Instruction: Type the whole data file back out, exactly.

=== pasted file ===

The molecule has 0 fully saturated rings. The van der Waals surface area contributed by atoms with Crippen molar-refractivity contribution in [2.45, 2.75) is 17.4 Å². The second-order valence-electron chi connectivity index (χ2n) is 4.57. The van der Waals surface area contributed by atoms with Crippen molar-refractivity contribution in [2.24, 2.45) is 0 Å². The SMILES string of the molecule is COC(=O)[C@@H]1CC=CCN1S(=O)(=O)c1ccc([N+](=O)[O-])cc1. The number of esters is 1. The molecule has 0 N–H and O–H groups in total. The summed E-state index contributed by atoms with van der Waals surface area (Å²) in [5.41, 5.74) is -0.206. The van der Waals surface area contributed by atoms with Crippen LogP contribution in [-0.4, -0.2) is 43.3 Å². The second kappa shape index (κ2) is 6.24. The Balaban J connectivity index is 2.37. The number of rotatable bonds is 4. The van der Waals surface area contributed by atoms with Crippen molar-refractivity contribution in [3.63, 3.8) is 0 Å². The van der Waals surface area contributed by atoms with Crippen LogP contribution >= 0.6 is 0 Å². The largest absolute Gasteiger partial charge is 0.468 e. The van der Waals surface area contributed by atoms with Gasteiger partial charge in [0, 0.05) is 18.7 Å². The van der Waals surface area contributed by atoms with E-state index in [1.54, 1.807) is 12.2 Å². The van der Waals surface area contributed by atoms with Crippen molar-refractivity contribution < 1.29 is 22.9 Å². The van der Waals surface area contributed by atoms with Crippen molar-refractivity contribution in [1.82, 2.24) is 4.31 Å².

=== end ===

The molecule has 0 fully saturated rings. The van der Waals surface area contributed by atoms with Crippen molar-refractivity contribution in [2.45, 2.75) is 17.4 Å². The second-order valence-electron chi connectivity index (χ2n) is 4.57. The van der Waals surface area contributed by atoms with Crippen molar-refractivity contribution in [2.24, 2.45) is 0 Å². The SMILES string of the molecule is COC(=O)[C@@H]1CC=CCN1S(=O)(=O)c1ccc([N+](=O)[O-])cc1. The number of esters is 1. The molecule has 0 N–H and O–H groups in total. The summed E-state index contributed by atoms with van der Waals surface area (Å²) in [5.41, 5.74) is -0.206. The van der Waals surface area contributed by atoms with Crippen LogP contribution in [-0.4, -0.2) is 43.3 Å². The second kappa shape index (κ2) is 6.24. The Balaban J connectivity index is 2.37. The number of rotatable bonds is 4. The van der Waals surface area contributed by atoms with Crippen molar-refractivity contribution in [3.63, 3.8) is 0 Å². The van der Waals surface area contributed by atoms with Crippen LogP contribution >= 0.6 is 0 Å². The largest absolute Gasteiger partial charge is 0.468 e. The van der Waals surface area contributed by atoms with Gasteiger partial charge in [0, 0.05) is 18.7 Å². The van der Waals surface area contributed by atoms with E-state index in [1.54, 1.807) is 12.2 Å². The van der Waals surface area contributed by atoms with Crippen molar-refractivity contribution < 1.29 is 22.9 Å². The van der Waals surface area contributed by atoms with Crippen molar-refractivity contribution in [1.82, 2.24) is 4.31 Å².